The New International Encyclopædia/Biron, Ernest John
BIRON, bē'rō̇n, Ernest John, Duke of Courland (1690-1772). A Russian statesman. He was the son of a landed proprietor of the name of Bühren. Through Bestuzheff-Ryumin, who befriended him, he obtained the favor of Anna Ivanovna, who was called to the Russian throne in 1730. The Council of the Empire attempted to secure from her an aristocratic constitution, but she crushed remorselessly the powerful nobility, notably the Dolgorukis and the Galitsins, and made her lover, Biron, who had adopted this French name in place of that of Bühren, her chamberlain and practical ruler of the Empire. Rambaud describes him “as a large, handsome man, uneducated, loving only his horses; a superb lackey, morally as evil and vindictive as his mistress.” His enemies and rivals were swept out of the way, while the poor people were ground down by taxation. The Russians have described this reign as the Bironorachina and the “German yoke.” He is said to have caused over a thousand executions, while the number of persons exiled by him to Siberia is estimated at from twenty to forty thousand. His revengeful severity is said to have exceeded that of his unscrupulous mistress. As an administrator, however, he showed considerable ability, and maintained order in the Empire. The Duchy of Courland, in which Biron was born, was then in dispute between Poland and Russia. Anna conferred the duchy upon Biron, and Russian armies were employed to place on the Polish throne Augustus III., Elector of Saxony, who had promised the investiture of Courland for Biron. The Emperor Charles VI., subordinating everything to his Pragmatic Sanction, readily countenanced these violent acts, and the King of Prussia was bought by certain territorial concessions. In 1737, therefore, the nobles of Courland were obliged to confirm Anna's appointment, and in 1739 the investiture took place at Warsaw by authority of the Polish King and Senate. The Empress died in October, 1740, and Biron, under her will, assumed the regency in the name of the infant Emperor Ivan VI. Field-Marshal Münnich, who during the past reign had supported Biron, but who saw that he was to receive slight recognition now, set on foot a conspiracy, the result of which was the exile of Biron to Pelim, in Siberia. A second palace revolution occurred soon after, and the new Empress, Elizabeth Petrovna, banished Münnich and permitted Biron to take up his residence at Yaroslav. After Elizabeth's death, his duchy was restored to him by Catharine II. He died September 28, 1772.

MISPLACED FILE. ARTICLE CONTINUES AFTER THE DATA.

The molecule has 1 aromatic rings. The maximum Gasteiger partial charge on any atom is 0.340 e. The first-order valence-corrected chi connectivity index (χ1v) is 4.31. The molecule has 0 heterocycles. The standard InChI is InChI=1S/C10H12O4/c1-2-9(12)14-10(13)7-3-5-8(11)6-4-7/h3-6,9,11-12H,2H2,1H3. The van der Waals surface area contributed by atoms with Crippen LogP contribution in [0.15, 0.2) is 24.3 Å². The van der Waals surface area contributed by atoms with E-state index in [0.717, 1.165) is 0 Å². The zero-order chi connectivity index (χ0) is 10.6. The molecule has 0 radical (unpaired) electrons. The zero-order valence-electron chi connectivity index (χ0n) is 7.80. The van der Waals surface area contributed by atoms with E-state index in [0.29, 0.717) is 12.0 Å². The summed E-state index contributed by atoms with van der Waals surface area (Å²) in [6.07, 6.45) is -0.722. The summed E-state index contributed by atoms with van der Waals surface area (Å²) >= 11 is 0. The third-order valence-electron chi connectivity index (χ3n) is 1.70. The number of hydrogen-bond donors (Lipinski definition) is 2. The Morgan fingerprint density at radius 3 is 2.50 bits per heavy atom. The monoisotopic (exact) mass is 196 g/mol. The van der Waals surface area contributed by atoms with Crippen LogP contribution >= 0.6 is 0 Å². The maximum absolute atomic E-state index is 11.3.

Consult: Ruehl, Geschichte E. J. von Birons (1764); Rambaud, Russia, Vol. II.; Lavisse et Rambaud, Histoire générale (Paris, 1893-1901); “Lettres d'Anna Ivanovna,” in L'Archive Russe, Vols. II. and III. (Moscow, 1873-77) and Les antiquités russes (Moscow, 1884); Halem, Lebensbeschreibung des russischen General-Feldmarschalls Münnich (Oldenburg, 1803).